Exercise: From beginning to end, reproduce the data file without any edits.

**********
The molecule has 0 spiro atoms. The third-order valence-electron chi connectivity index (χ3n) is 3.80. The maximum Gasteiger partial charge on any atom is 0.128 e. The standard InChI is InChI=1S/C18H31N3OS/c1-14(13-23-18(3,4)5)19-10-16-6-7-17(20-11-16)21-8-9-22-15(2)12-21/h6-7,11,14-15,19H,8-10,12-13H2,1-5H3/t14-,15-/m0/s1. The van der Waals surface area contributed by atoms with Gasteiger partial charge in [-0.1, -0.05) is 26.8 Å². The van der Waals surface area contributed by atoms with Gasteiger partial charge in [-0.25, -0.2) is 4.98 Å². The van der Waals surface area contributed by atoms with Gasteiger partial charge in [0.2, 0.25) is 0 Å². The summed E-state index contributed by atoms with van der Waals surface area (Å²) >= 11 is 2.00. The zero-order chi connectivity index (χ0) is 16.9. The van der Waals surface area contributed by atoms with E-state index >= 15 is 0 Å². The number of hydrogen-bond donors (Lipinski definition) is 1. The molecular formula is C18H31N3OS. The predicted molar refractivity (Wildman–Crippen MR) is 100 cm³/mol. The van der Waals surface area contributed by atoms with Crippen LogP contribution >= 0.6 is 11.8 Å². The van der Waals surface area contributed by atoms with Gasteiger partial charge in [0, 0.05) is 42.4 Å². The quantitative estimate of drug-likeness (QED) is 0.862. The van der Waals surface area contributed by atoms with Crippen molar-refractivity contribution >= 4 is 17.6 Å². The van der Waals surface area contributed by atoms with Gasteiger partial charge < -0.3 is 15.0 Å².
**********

The molecule has 0 spiro atoms. The third-order valence-electron chi connectivity index (χ3n) is 3.80. The maximum Gasteiger partial charge on any atom is 0.128 e. The standard InChI is InChI=1S/C18H31N3OS/c1-14(13-23-18(3,4)5)19-10-16-6-7-17(20-11-16)21-8-9-22-15(2)12-21/h6-7,11,14-15,19H,8-10,12-13H2,1-5H3/t14-,15-/m0/s1. The van der Waals surface area contributed by atoms with Gasteiger partial charge in [-0.1, -0.05) is 26.8 Å². The van der Waals surface area contributed by atoms with Gasteiger partial charge in [-0.25, -0.2) is 4.98 Å². The van der Waals surface area contributed by atoms with Gasteiger partial charge in [0.2, 0.25) is 0 Å². The summed E-state index contributed by atoms with van der Waals surface area (Å²) >= 11 is 2.00. The zero-order chi connectivity index (χ0) is 16.9. The van der Waals surface area contributed by atoms with E-state index >= 15 is 0 Å². The number of hydrogen-bond donors (Lipinski definition) is 1. The molecular formula is C18H31N3OS. The predicted molar refractivity (Wildman–Crippen MR) is 100 cm³/mol. The van der Waals surface area contributed by atoms with Crippen LogP contribution >= 0.6 is 11.8 Å². The van der Waals surface area contributed by atoms with Gasteiger partial charge in [0, 0.05) is 42.4 Å². The quantitative estimate of drug-likeness (QED) is 0.862. The van der Waals surface area contributed by atoms with Crippen molar-refractivity contribution >= 4 is 17.6 Å². The van der Waals surface area contributed by atoms with Gasteiger partial charge < -0.3 is 15.0 Å².